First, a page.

Monday, May 05, 2008

Blue Hat 2008

I don’t recall drinking any Kool-aid while in Redmon, but I can’t deny something about my first trip to Blue Hat (Microsoft’s bi-annual internal security conference) affected me. The only thing I can think of is those crafty people over at MS security must have piped something in the air ducts or put something in the eggplant parmesan, because well, I was impressed -- influenced even. Andrew Cushman, MSRC Director (among other things), managed to convince me to attend, even though I thought I knew what the event all about.

Well, my precognitive abilities failed me. There we no underground chambers, secret member handshakes, career limiting NDAs, or endless interrogation by the brainwashed hordes hunting for 0-day. Apparently I also wasn’t even there to be recruited away from WhiteHat or at least convinced to give up my MacBook. To test the theory I brandished it in hopes it might start some kind of scene, but to no avail, no one really cared. What Blue Hat had did have is a technically kickass speaker/topic line-up, better than most infosec conferences I’ve attended. I also got to opportunity to hang out with Billy Rios, Nitesh Dhanjani, Nate “stolen laptop” McFeters, Kuza55, Fukami, Adam Shostack, and several others.

The attendees were mostly MS software engineers looking to learn about the latest security goings on. What struck me in when conversation with them was their openness. Not “open” in a sense that they were willing to share all their secrets, but more that they genuinely eager to listen to the thoughts and ideas of others. No arrogance detected and truly wanted to make their products better. By contrast there is much general animosity towards Apple now amongst the security researchers within the community. While many of the bad guys are searching for their precious Windows 0-day, the good guys are focusing attention on OS X now mostly out of spite (or at least to win a MacBook).

My role at Blue Hat was to participate on Vulnerability Economics Panel, the name describes it all. The other panelists definitely had some interesting things to share. Including Windows XP SP2 and IE 6 vulnerabilities come at a premium over Vista due to market share factors and well above OS X. Also interesting is the rose colored view of the world that the security community still tends to have in believing that reverse engineers won’t be influenced by money. Yah, like we all work for free or something. Their thinking is that 0-day work product will continue to flow like it has to software vendors or intermediaries (TippingPoint / iDefense) even if the potential payout on the black market (or other venues) is orders of magnitude higher. I hold onto no such illusions.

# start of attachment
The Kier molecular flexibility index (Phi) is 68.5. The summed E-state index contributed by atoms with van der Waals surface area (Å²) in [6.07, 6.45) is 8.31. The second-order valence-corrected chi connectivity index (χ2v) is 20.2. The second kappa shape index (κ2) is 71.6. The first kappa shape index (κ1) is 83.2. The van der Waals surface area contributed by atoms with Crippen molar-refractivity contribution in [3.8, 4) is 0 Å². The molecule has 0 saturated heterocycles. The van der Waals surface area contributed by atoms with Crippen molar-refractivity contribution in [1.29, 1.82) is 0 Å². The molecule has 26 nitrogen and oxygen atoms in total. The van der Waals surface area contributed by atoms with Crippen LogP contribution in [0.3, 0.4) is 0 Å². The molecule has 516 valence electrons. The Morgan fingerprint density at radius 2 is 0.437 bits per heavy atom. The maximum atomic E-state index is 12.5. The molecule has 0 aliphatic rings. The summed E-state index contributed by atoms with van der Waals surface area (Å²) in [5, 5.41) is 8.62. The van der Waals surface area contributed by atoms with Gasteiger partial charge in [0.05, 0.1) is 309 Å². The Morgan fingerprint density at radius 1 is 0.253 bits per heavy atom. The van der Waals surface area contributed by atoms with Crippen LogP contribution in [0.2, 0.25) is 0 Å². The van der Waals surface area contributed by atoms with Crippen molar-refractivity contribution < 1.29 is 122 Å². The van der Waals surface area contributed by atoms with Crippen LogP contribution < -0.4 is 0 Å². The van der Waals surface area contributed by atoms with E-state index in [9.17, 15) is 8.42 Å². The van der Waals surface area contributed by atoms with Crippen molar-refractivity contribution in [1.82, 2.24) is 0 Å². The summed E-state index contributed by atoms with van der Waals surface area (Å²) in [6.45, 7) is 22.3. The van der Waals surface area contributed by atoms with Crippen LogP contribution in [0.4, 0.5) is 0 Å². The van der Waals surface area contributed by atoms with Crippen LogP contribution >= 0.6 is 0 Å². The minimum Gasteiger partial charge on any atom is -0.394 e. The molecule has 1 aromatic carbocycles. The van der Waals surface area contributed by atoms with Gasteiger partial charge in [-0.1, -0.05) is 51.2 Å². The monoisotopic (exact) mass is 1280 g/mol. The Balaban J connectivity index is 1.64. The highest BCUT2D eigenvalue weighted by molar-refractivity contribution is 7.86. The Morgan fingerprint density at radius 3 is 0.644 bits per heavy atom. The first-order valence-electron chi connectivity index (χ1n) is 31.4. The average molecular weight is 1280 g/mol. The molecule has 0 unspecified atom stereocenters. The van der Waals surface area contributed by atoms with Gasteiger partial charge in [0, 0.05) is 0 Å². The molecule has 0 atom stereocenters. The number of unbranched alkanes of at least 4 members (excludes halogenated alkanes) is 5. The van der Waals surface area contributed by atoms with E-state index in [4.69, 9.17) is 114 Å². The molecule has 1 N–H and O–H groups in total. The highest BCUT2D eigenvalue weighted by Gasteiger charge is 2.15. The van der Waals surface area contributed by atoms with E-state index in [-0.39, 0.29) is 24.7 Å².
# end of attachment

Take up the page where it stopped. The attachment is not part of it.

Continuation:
Some mental notes I made to myself, which not all the panelists agree with are:
  • As MS reduces the number of externally found 0-days, their black market street value goes up. Maybe into the high 6 or even 7 figure range over the next 2-3 years.
  • iDefense and TippingPoint 0-day payouts are getting larger, now often in the 5 figure range having already purchased 300 or so issues.
  • As the black market 0-day payouts rise, “freely” disclosing issues to MS will seem less attractive to freelance security researchers.
  • Microsoft vulnerability metrics will continue to decline as they clean up their software, hired most good reverse engineers as employees or contractors (taking those issues off the market), and those who remain considering their options for profit potential.
  • Third-party applications will come under heavily increased scrutiny.
  • Increase likelihood of vulnerabilities being purposely introduced into MS code by insider threats looking for a big payout.
  • 3-5 year prediction, the US Government regulates the sale of 0-days, much like encryption, likely stimulated by the a major incident resulting from a sale.
Overall, I had a really good time and hope to be back for the next one.


Rob said...

Hahaha, Nate is pretty worried about what happened to his laptop. Anyway, it was good meeting you talking some BJJ.

Nate McFeters said...

Haha, that's a low blow man, low blow.

Bastard Rios jacking my laptop... oh well, at least he didn't get the opportunity to do anything.


Arshan Dabirsiaghi said...

I strongly agree with the insider comment. MS already rewards developers with bigger bonuses for writing security-bug free code - a model which I initially really liked.

Unfortunately, they can't (now or soon) afford to match the incentives of the underground. A single IIS remote BoF that could be used in a worm to propagate adware/malware silently, a la MySpace/Zango? That's easily worth $1m.